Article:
UK advances talks on Eurofighter, A400M deals

By Craig Hoyle

The UK Ministry of Defence is expected to approve a production deal for its first Tranche 3 Eurofighter Typhoons in the coming weeks, and is continuing discussions with EADS in a bid to resolve a dispute over its delayed Airbus Military A400M transport.

Describing the Typhoon as "an essential capability" for the UK armed forces, minister for defence equipment and support Quentin Davies says: "There have been a series of negotiations in Berlin, and I hope we can make a positive and favourable decision soon."

Eurofighter partner nations Germany, Italy, Spain and the UK in mid-March outlined a plan to sign a so-called Tranche 3A contract for 107 of their remaining 236 production aircraft, on the condition that industry first commit to delivering "significant life cost reductions". Davies declines to comment on the UK's planned order numbers for the deal, or to specify when this should be signed.

© Geoffrey Lee/Eurofighter

Davies meanwhile told the Royal Aeronautical Society's Aerospace 2009 conference in London on 21 April that the A400M remains "a problem", and that MoD officials will meet lead stakeholder EADS on 22 April to discuss the issue.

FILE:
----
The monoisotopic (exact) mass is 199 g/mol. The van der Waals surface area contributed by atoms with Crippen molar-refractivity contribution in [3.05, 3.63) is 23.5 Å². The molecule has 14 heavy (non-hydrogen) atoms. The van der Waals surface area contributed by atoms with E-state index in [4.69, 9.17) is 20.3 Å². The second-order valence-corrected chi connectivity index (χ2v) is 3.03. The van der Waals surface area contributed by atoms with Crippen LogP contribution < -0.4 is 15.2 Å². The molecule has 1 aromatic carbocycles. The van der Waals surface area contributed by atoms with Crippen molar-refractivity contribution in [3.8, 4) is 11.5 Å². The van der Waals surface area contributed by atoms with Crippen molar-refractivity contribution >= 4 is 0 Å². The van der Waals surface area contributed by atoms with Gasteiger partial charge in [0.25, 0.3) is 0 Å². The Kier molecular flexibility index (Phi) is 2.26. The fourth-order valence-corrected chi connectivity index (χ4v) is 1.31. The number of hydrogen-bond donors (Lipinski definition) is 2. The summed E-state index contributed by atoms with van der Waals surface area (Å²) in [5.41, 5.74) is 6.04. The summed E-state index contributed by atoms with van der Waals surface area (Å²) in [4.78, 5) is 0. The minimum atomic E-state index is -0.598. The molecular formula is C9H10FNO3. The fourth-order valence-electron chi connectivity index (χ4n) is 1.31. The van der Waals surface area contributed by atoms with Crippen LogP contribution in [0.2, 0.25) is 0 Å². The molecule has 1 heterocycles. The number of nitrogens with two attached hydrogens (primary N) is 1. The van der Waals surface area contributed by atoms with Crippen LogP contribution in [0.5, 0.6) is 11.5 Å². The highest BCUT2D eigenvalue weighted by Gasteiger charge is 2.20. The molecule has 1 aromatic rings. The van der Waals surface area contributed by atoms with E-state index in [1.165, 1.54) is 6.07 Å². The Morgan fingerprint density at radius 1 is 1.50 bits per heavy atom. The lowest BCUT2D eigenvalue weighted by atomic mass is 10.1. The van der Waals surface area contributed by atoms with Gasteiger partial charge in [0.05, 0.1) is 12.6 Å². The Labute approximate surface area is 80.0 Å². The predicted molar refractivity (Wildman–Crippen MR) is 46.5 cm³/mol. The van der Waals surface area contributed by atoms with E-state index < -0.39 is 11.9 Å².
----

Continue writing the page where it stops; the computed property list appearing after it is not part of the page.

"Hopefully we will have a solution before too long," says Davies, without disclosing whether the UK is prepared to provide more money to complete the troubled development. However, the MoD has other "options and discussions" related to solving its emerging air transport shortfall, he adds.


Separately, Davies used the conference to defend the MoD's £3.9 billion ($5 billion) order for two 65,000t Future Aircraft Carrier (CVF) vessels for the Royal Navy, after four members of the opposition Conservative Party called for the deal to be cancelled during a debate on 20 April.

"We need to have local airfields for long-range operations," he says. "We need the [aircraft] carriers, to take our airfields with us."

Abandoning the CVF project would also undermine the UK's future purchase of Lockheed Martin's stealthy F-35 Joint Strike Fighter, he cautions. "With the carriers come JSF, and if you cancel one you cancel the other."

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